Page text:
Along with Blues as one of the major forms of music during the Harlem Renaissance, Jazz also came into the scene with the full force of blues and some. Developing from the Black New Orleans bands, “it combined marching band music, the blues, and ragtime… into a distinctive form that came north with the black migration to Chicago and New York” (Ferguson 19). Unlike other musical forms, Jazz musicians frequently improvised a song as they played it, thus involving listeners emotionally. Jazz eventually rose to such prominence that the 1920’s came to be called “The Jazz Age” with major figure Duke Ellington leading the movement.
Of all the jazz musicians and composers of the Harlem Renaissance, no one had a greater impact than Duke Ellington. What made his work so innovative was that, “he wrote his songs for the individual musicians in his orchestra and not for the ‘sections’” (Duke Ellington). His method of composing music is what greatly contributed to the improvised style that characterized Jazz; at one point, he formed an orchestra with eight soloists in time where most bands did not even have three soloists (Duke Ellington). Not only was he a great band leader but he was also considered one of the best pianists of his era; studying piano since the age of seven. Ellington’s rise to national fame started when he began playing in the renowned Cotton Club. From there, “Ellington and [his] crew began radio broadcasts and became famous throughout the country” (Duke Ellington). Eventually, his talent earned him the privilege of performing at Carnegie Hall.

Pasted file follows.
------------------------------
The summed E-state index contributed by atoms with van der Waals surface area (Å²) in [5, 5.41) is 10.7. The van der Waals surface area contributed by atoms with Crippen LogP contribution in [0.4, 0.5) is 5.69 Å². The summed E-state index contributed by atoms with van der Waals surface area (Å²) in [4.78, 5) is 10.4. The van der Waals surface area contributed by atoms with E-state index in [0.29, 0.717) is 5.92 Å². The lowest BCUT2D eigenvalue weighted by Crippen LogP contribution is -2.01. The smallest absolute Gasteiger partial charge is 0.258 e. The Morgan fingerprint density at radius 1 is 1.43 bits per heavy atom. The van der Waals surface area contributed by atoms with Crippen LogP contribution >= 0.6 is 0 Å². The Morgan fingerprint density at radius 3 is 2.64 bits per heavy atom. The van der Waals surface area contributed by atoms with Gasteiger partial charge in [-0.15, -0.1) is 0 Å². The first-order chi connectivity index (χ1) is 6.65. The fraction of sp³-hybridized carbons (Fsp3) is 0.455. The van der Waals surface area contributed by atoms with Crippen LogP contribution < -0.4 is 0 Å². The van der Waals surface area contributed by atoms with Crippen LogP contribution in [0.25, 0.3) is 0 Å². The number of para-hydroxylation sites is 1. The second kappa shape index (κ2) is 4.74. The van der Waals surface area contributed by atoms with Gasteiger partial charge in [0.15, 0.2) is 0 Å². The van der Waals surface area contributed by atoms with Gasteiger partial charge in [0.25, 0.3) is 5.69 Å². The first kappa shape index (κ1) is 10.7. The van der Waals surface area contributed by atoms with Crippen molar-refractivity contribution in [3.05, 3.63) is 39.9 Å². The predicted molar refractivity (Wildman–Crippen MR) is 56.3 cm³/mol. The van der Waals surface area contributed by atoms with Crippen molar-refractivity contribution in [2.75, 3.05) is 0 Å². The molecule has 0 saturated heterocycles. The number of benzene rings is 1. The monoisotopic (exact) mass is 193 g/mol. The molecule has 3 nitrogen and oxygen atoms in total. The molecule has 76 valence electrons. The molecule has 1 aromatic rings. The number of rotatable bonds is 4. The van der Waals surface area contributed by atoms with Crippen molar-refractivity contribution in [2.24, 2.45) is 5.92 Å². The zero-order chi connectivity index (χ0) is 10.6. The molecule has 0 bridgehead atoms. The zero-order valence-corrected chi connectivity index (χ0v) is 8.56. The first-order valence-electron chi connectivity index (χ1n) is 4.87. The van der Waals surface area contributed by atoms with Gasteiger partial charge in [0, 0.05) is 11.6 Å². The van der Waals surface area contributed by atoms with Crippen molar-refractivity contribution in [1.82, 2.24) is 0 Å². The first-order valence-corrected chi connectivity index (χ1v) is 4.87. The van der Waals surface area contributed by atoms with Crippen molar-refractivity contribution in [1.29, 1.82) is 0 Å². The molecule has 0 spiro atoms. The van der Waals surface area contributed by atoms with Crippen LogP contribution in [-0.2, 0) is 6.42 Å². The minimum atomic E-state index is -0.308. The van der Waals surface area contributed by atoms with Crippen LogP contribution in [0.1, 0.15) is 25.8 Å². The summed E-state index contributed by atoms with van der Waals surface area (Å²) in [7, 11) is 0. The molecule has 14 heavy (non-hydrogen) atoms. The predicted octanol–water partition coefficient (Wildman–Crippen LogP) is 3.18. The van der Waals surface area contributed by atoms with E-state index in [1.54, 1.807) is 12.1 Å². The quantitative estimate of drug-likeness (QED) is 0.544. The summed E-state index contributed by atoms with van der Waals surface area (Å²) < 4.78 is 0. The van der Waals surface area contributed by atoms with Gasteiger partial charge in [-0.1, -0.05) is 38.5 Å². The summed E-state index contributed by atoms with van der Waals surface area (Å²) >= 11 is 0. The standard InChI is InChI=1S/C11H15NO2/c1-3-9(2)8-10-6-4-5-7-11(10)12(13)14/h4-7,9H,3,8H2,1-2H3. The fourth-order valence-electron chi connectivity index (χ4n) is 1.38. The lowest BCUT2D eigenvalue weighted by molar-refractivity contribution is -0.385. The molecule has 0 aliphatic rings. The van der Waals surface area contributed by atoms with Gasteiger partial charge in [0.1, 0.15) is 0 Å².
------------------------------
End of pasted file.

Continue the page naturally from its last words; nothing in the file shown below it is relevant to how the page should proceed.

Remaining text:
Just like writers and musicians, artists of the Harlem Renaissance were a major part of the movement. During this period, many artists painted bold images of life which juxtaposed to atmosphere that the Blues and Jazz brought to the streets of Harlem. Art during this period fell in line with the Modernist style that was springing up in France with themes of black pride and culture. Nonetheless, the arts actually played one of the most important roles as to visually defining who the African American people were.